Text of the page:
WASHINGTON: After only two years of operations, the US arm of European aerospace powerhouse Airbus is mapping out expansion plans — with an eye in particular on moving some production of satellite laser communications terminals stateside.
“I’m seeing a real strong demand signal for laser comms, for investment in laser communication terminals. Also star trackers, also other elements, but I’m focusing on laser communication terminals because I think that’s the strongest candidate to build in the US,” Rob Geckle, CEO of Airbus U.S. Space & Defense, told Breaking Defense.
“I would predict that we’ll be doing that in the next two years,” he added.
Optical communications systems, including optical intersatellite links (OISLs), are critical to enabling so-called meshed networks of large constellations of Low Earth Orbit (LEO) satellites being developed by governments and commercial firms, particularly for high-speed, internet-capable communications from space, although also for other missions such as remote sensing. For example, OISL’s are the linchpin of the Space Development Agency’s Transport Layer sats being developed as the data relay hub for the Pentagon’s ambitious Joint All Domain Command and Control (JADC2) effort.
Star trackers, despite their moniker, are not only used by astronomers to track stars and measure their distance from the Earth. Using sophisticated optics, modern star trackers also are employed to help precisely locate and follow a satellite across the night sky, and are used in positioning satellites and spacecraft while on orbit.
Geckle explained that currently Airbus produces most of what it calls “space equipment” in Europe, with its Tesat-Spacecom (Tesat) subsidiary, headquartered in Germany, developing laser comms terminals with “really discriminating capabilities and technologies.”
Tesat already provides optical terminals to four US prime contractors participating SDA’s Transport Layer and Tracking Layer efforts, as well as to the Defense Advanced Research Projects Agency (DARPA) Blackjack program, according to the subsidiary’s website. (It didn’t name the primes.) Further, the German firm announced in February that it intends to set up US manufacturing operations to meet growing demand for space-based laser communications terminals (LCTs).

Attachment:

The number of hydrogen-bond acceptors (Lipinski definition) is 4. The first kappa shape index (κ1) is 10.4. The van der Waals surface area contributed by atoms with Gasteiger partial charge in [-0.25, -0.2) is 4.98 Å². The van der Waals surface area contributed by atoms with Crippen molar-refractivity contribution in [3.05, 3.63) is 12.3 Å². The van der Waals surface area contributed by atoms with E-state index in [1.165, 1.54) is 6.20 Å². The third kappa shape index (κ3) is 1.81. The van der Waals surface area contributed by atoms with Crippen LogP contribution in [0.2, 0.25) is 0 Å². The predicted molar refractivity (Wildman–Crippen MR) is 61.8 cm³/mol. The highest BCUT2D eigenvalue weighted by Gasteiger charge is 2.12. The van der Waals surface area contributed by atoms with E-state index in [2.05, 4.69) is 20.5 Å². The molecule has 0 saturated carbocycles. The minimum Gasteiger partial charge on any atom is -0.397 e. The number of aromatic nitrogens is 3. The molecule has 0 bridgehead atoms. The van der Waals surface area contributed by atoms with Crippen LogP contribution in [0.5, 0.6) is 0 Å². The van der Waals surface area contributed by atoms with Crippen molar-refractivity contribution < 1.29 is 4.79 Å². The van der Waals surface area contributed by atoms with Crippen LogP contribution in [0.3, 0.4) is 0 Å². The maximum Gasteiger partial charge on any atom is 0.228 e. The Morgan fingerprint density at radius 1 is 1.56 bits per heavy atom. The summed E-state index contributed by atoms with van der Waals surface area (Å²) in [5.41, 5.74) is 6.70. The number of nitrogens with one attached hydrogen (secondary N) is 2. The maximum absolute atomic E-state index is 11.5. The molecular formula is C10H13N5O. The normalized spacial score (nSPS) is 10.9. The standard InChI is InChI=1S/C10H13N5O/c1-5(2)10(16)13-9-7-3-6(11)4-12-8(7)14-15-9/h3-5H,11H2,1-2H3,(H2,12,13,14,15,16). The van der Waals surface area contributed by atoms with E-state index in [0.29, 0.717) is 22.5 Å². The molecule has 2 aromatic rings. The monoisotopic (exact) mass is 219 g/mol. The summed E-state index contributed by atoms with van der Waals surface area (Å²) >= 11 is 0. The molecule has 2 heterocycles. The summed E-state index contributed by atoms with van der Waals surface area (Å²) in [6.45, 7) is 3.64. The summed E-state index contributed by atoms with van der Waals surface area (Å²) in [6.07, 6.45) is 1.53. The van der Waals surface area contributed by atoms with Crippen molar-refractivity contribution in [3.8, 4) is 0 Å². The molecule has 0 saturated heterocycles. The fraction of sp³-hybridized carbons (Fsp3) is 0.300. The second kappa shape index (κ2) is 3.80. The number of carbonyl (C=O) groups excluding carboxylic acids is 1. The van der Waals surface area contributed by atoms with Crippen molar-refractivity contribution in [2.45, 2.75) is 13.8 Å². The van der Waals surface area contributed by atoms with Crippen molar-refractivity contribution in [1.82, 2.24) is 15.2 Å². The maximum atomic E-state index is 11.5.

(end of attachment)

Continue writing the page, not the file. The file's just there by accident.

Essentially, the job of Airbus U.S. is to leverage that technology, and other types of tech currently produced in Europe, for direct sales to US national security customers, company officials explain.
“What Airbus U.S. anticipates is to set up a Tesat U.S. manufacturing center within our SSA [Special Security Arrangement] to produce the current version of LCTs in the USA,” Morgan Keese, Airbus U.S. communications director said in an email. “We also expect that when modifications, derivatives or integrations will be required for U.S. classified customers, we will have USA-specific products in this space.”
Geckle noted that while Airbus U.S. does market platforms, the more “tantalizing” opportunities lie in finding a “discriminating technology” made in Europe and moving to “Americanize it” for military uses.
“Everybody wins. The shareholder wins, the taxpayer wins, the warfighter wins,” he enthused.
Airbus U.S. Space and Defense has four lines of business, Geckle said: military helicopters, military aircraft, space systems and C4ISR (command, control, communications, computers, intelligence surveillance and reconnaissance).
The company was created in 2020 to revamp Airbus’ sprawling network of specialized US subsidiaries via the creation of a centralized entity for US military sales — organizing under the aforementioned Special Security Agreement that requires a foreign firm to establish an independent US arm complete with a board of “independent directors” who hold, or are eligible for, security clearances. For example, the Airbus US board now boasts Frank Miller, a senior national security policy-maker in the Bush-era, and retired Air Force Gen. Willie Shelton, who retired as the head of Air Force Space Command in 2014.
A a specific goal at that time was to wedge open the highly classified US national security space and intelligence market. To that end, Airbus U.S. and the satellite communications firm OneWeb operate a joint venture in Merritt Island, Florida manufacturing small satellites.
Further, Airbus U.S. in January was one of five commercial firms to snag a study contract from the National Reconnaissance Office to provide synthetic aperture radar (SAR) imagery. Satellite-based SAR sensors can “see” at night and through clouds, and images from SAR commercial providers have been particularly in demand during the Russian invasion of Ukraine.
“I’m seeing some real momentum in, I’d say, the space in ISR segments,” he said. “Taking, for example, small sats. We’ve been able to be very successful — we could build up to two a day at our Merritt Island, Florida, joint venture.”
Noting that while he was unable to “get into specifics” on contracts, he added, “I see some real momentum on the US government side to sell what I would say is an improved bus, a larger bus about 350 kilograms.”
Geckle took over the reins of Airbus’ Virginia-based daughter firm in October 2021, and is vigorously looking to grow its business.
“I think that we’ve sort of punch below our weight in the US in the defense market,” he said. To be a “relevant” player in the US national security market, he added, “I personally consider you need to be a $2 billion revenue company. … We’re not there yet,” he said.
But while acknowledging it may “take years to get there,” Geckle is committed to pushing the company in that direction. “That’s my end goal,” he said.